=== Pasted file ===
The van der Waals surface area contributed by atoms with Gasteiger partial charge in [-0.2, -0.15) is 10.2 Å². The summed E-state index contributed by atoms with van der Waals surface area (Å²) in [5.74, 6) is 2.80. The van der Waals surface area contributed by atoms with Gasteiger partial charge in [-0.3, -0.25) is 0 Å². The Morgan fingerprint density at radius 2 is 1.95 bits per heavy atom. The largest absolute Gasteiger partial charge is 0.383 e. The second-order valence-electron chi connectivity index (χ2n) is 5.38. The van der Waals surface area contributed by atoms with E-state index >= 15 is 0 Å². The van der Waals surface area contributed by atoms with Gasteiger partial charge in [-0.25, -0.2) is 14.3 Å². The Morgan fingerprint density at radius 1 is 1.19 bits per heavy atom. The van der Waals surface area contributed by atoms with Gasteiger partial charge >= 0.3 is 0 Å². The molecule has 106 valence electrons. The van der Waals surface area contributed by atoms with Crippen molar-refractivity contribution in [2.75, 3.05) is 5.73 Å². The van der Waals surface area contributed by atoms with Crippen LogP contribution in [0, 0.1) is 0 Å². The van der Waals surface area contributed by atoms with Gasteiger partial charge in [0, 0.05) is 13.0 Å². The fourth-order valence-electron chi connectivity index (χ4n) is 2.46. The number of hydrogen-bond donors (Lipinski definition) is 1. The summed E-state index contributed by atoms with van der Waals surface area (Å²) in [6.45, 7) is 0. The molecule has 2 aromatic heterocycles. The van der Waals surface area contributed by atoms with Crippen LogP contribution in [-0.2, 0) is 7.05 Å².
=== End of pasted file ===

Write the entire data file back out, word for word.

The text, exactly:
The van der Waals surface area contributed by atoms with Gasteiger partial charge in [-0.2, -0.15) is 10.2 Å². The summed E-state index contributed by atoms with van der Waals surface area (Å²) in [5.74, 6) is 2.80. The van der Waals surface area contributed by atoms with Gasteiger partial charge in [-0.3, -0.25) is 0 Å². The Morgan fingerprint density at radius 2 is 1.95 bits per heavy atom. The largest absolute Gasteiger partial charge is 0.383 e. The second-order valence-electron chi connectivity index (χ2n) is 5.38. The van der Waals surface area contributed by atoms with E-state index >= 15 is 0 Å². The van der Waals surface area contributed by atoms with Gasteiger partial charge in [-0.25, -0.2) is 14.3 Å². The Morgan fingerprint density at radius 1 is 1.19 bits per heavy atom. The van der Waals surface area contributed by atoms with Gasteiger partial charge >= 0.3 is 0 Å². The molecule has 106 valence electrons. The van der Waals surface area contributed by atoms with Crippen molar-refractivity contribution in [2.75, 3.05) is 5.73 Å². The van der Waals surface area contributed by atoms with Crippen LogP contribution in [0, 0.1) is 0 Å². The van der Waals surface area contributed by atoms with Gasteiger partial charge in [0, 0.05) is 13.0 Å². The fourth-order valence-electron chi connectivity index (χ4n) is 2.46. The number of hydrogen-bond donors (Lipinski definition) is 1. The summed E-state index contributed by atoms with van der Waals surface area (Å²) in [6.45, 7) is 0. The molecule has 2 aromatic heterocycles. The van der Waals surface area contributed by atoms with Crippen LogP contribution in [-0.2, 0) is 7.05 Å².